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Unemployed people over 50 forced into retirement without help to find work

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Unemployed older people are being forced into early retirement with no tailored support to help them find a job, the TUC has claimed.

A TUC report drawing on findings from the English Longitudinal Study of Aging (ELSA), shows unemployed people over 50 are 10 times as likely to still be out of work after two years than back in a job. And men over 50 are 24.3% less likely to find work again.

The unemployment rate for people over 50 is currently 4.3% compared to an overall employment rate of 7.8%. But for people aged between 18 and 24, the figure rises to 17.3%.

Although the Government is taking steps to help young people back into jobs, it has not implemented any tailored support for older workers. The TUC has called for the Government's Future Jobs Fund - where employers receive subsidies for taking on an person who has been unemployed for six months - to receive extra funding and be extended to benefit older workers.

TUC general secretary Brendan Barber said: "The idea of forcing older workers out of the labour market is morally offensive and would cause economic chaos. The UK would instantly lose vital skills and experience and young people would not necessarily be in a position to take up their jobs.

"We must not forget older people, who have skills and experience needed to get us through this recession. The Government must introduce tailored support for older people to prevent them being forced into retirement against their will and face old age in poverty."

Chris Ball, chief executive of the Age and Employment Network (TAEN), added: "The attention of the TUC to the plight of older job seekers is well overdue. Once someone in their fifties or sixties has remained out of work for six months, the difficulties of returning to work multiply enormously. In practice they are very likely never to work again.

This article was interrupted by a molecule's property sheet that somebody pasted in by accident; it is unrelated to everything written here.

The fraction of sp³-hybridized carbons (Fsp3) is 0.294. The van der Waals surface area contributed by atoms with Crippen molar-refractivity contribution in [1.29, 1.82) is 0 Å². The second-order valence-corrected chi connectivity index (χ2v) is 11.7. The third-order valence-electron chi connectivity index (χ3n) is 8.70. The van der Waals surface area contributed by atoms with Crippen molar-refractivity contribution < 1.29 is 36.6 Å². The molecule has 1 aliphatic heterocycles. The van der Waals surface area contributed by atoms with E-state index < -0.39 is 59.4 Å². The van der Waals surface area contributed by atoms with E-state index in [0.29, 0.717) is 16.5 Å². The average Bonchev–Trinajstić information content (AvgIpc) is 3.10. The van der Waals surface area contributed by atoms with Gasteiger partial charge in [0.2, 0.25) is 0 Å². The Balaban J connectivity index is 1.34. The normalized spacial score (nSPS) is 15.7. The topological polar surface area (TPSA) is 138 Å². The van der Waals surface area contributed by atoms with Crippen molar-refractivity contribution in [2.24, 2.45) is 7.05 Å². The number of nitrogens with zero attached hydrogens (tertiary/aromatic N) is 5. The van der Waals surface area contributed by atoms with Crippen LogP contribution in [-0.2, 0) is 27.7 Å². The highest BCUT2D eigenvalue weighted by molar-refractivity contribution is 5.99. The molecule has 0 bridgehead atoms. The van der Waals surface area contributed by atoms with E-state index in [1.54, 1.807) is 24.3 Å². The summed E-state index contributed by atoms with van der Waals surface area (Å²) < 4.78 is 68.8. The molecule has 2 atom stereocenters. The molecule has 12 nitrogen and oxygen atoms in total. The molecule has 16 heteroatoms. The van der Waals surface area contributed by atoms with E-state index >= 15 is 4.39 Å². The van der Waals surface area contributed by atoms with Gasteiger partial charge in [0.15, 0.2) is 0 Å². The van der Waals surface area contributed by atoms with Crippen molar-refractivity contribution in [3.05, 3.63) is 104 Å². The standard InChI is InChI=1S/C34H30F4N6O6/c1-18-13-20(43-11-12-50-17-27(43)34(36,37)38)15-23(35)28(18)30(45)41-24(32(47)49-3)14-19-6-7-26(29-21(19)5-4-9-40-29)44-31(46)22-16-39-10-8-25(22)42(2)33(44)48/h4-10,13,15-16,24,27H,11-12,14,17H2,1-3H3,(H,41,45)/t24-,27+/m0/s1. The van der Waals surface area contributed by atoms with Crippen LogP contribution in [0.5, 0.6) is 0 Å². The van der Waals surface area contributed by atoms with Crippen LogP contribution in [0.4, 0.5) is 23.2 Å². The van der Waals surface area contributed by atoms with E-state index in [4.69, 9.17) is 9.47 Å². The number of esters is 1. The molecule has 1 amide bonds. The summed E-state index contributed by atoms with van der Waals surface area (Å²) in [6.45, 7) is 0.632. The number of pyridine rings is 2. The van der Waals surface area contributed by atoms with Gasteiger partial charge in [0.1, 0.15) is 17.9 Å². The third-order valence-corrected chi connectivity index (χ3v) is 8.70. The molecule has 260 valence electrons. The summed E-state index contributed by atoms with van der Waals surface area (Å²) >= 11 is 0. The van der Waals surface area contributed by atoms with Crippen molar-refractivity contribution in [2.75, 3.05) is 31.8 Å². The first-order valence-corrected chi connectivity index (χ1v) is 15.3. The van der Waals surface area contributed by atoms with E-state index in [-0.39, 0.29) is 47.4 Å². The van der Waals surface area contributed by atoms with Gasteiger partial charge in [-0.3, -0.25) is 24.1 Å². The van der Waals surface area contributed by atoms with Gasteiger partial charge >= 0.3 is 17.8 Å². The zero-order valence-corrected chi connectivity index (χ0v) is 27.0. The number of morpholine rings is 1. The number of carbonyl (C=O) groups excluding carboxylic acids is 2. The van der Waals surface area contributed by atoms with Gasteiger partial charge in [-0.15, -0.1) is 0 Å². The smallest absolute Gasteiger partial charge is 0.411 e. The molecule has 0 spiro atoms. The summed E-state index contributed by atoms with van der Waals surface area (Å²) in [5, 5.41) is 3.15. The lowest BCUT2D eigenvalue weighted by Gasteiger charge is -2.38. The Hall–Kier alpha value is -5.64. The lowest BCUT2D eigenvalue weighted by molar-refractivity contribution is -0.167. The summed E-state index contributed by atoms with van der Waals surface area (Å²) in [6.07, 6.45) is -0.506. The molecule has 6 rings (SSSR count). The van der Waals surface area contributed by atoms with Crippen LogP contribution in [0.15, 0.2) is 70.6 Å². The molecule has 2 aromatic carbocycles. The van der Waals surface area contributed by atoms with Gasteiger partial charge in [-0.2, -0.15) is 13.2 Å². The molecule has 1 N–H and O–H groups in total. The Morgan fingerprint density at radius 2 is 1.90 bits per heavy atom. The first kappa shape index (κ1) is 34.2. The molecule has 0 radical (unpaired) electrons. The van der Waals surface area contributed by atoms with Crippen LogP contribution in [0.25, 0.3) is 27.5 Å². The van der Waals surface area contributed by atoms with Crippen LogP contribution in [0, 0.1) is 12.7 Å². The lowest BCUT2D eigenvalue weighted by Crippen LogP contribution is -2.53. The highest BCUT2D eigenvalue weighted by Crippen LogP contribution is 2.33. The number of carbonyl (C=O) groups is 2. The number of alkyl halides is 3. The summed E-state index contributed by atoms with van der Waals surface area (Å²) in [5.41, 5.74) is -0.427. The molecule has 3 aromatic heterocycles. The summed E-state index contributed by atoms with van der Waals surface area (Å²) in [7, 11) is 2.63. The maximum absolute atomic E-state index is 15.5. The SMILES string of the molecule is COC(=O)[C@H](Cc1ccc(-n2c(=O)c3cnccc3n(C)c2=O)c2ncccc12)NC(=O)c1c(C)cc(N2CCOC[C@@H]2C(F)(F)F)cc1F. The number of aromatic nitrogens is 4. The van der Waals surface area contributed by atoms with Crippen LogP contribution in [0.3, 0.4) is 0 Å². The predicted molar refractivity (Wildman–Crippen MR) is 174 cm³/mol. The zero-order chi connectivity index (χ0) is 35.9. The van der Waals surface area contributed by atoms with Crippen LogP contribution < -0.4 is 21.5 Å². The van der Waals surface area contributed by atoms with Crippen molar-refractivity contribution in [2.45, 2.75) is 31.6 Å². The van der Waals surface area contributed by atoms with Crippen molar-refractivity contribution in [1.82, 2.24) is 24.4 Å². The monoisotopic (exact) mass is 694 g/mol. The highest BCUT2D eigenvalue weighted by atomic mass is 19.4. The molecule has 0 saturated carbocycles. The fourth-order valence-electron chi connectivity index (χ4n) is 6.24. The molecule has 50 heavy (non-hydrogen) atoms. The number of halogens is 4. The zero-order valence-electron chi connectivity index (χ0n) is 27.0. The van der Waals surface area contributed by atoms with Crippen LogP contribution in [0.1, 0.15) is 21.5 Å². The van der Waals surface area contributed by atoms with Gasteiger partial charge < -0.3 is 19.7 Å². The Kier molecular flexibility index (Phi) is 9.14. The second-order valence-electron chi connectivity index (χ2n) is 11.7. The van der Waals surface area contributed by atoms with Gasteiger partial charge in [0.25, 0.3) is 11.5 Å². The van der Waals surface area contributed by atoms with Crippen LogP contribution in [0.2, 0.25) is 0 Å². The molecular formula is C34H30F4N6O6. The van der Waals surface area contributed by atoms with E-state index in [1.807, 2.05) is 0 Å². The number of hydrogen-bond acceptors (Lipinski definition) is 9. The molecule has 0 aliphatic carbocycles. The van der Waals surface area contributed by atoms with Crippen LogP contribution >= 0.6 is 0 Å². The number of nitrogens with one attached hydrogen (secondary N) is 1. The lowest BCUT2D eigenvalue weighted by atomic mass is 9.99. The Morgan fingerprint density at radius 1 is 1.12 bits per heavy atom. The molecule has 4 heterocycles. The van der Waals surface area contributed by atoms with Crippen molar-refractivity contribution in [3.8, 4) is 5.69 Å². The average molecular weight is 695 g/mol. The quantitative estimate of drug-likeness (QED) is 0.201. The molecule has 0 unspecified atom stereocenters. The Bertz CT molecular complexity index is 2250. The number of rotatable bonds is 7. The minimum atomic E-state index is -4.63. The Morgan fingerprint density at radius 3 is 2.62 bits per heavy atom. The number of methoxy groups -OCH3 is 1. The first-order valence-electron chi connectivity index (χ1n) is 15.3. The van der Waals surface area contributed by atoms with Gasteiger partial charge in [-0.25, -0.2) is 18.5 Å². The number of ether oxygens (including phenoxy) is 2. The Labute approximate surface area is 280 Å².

"We are calling on the Government to give intensive back-into-work assistance to older unemployed workers within three months of the date they sign on as unemployed, rather than at six months at present."  

But on the other hand, working employees over 50 hoping to retire in the next few years could be in for a shock, as research from Aon Consulting today shows 24% are not aware of the increase in minimum retirement age, coming into effect in April 2012.

Currently the minimum retirement age is 50, but this is due to rise to 55 next year and the State pension age for women is rising from 60 to 65 - although only 46% of employees are aware of this change.

Helen Dowsy, principal at Aon Consulting, said: "These findings have clear implications for Britain's workforce and their employers. It is disappointing, but not entirely surprising so few people are aware of the changes to the minimum retirement age and State pension age. Employers must not only help their workforce understand the implications of retiring but also review and prepare for alterations to their own budgets. With an older workforce, benefits costs are going to rise and employers must be prepared."